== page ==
King’s life of luxury enrages Swaziland’s poor
MBABANE, Swaziland: Every day, King Mswati III and his retinue of 13 wives face tough choices. Should they drive the BMW or the Rolls-Royce? Which plush palace to sleep in? Jet off to Dubai for a shopping spree or to Las Vegas to play the tables?
Doris, a 35-year-old nurse who lives in the capital of this tiny kingdom, Africa’s last absolute monarchy, faces a different set of choices: do her four children need new school uniforms, or can they be repaired for another term? How much chicken should she put in each night’s dinner, given she can afford only one chicken a week on her pay of about $300 a month?
”I can’t afford beef any more,” said Doris, who did not want to give her surname for fear of reprisals from her bosses. ”I can barely afford beans.”
The seeming double standard of a life of luxury for the king, along with fat pay cheques for his top officials, while the middle class and poor make do with less, has unleashed a torrent of rage. The country’s teachers have been on strike since June. Public servants are also on the picket line, bringing government administration to a standstill. A wave of protest has convulsed this peaceful kingdom, prompting the government to call up prison guards to help the police force counter the unrest.
Last month, Doris and her fellow nurses joined the teachers and the government workers on the picket lines to demand a 4.5 per cent salary increase. The government, fresh from a fiscal crisis brought on by plummeting revenue amid the global slowdown, has pleaded poverty. A new consumption tax of 14 per cent has plumped the treasury but further pinched the wages of ordinary people.
But the government has not practised the austerity it preaches. In 2010, just before the fiscal crisis began, top government officials gave themselves big rises, retirement packages and allowances. The prime minister is entitled to a payout of almost $200,000 when he leaves office. While two-thirds of the population live on $2 a day, the government raised the salaries of MPs to $2400 a month.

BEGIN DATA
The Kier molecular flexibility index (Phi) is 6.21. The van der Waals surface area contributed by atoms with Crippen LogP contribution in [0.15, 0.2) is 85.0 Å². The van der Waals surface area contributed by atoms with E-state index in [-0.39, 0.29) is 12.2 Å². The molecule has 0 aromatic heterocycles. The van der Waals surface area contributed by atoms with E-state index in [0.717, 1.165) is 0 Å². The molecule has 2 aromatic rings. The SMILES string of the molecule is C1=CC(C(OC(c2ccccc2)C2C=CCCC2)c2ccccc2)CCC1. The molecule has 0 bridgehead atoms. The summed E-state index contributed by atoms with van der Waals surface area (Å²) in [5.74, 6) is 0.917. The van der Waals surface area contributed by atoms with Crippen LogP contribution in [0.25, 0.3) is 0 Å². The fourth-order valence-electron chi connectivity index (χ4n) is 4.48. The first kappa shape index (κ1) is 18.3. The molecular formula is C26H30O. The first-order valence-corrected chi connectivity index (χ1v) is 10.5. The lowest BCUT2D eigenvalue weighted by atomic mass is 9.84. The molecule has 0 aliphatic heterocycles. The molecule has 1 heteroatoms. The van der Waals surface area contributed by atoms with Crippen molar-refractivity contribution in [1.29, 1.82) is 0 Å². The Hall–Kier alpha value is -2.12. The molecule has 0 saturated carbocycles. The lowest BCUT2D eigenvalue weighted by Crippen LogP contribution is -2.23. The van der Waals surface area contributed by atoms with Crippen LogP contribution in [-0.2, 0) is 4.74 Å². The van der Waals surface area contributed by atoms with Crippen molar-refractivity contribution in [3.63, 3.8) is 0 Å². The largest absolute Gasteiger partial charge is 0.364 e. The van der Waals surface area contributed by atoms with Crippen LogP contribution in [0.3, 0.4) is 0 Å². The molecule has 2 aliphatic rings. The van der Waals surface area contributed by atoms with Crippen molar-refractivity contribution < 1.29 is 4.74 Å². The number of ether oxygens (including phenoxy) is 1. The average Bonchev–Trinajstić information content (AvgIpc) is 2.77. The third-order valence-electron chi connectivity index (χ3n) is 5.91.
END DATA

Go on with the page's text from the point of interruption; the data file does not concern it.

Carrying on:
Protesters say they have nothing against the monarchy, which is a powerful symbol of Swaziland’s culture. But they argue that the country needs change and that the king’s unchecked power has no place in a modern nation.
”The Prime Minister and his cabinet have clearly failed to deliver services and make the economy work,” said Velaphi Mamba, of the Open Society Initiative for Southern Africa. ”The Swazi people clearly have the right to turn them out of office if they wish. But they cannot, because the only one who has that power is the king.”
Swaziland, with 1.3 million people, is pocketed between South Africa and Mozambique. It won independence from Britain in 1968, when King Mswati’s father, Sobhuza II, took power as a constitutional monarch. But he soon grew tired of opposition parties, so he banned them in 1973 and dissolved parliament. Mswati has styled himself a moderniser, taking fewer wives than his father and in 2005 signing a new constitution. But political parties remain banned, and the king appoints the prime minister and can dissolve parliament at will, making Swaziland an outlier in an increasingly democratic continent.
The government has responded to the protests by clamping down hard. When nurses at the capital’s main government hospital tried to mount a protest march, they were blocked from leaving the hospital by police who threatened them with cudgels and teargas. The nurses, in red coats, danced and sang protest songs in the car park.
Dozens of parents gathered near parliament on a recent afternoon, hoping to present a petition demanding a wage rise for teachers. The police blocked roads to the building.
”This is a government that is not listening to its people,” said the Reverend Zwanini Shabalala. ”It shows there is no democracy, no respect for people’s rights.”
As he spoke, his fellow parents sang and stamped their feet in unison. ”Why are you scared?” they chanted at the politicians, who could neither see nor hear them. ”Your time is coming.”
The New York Times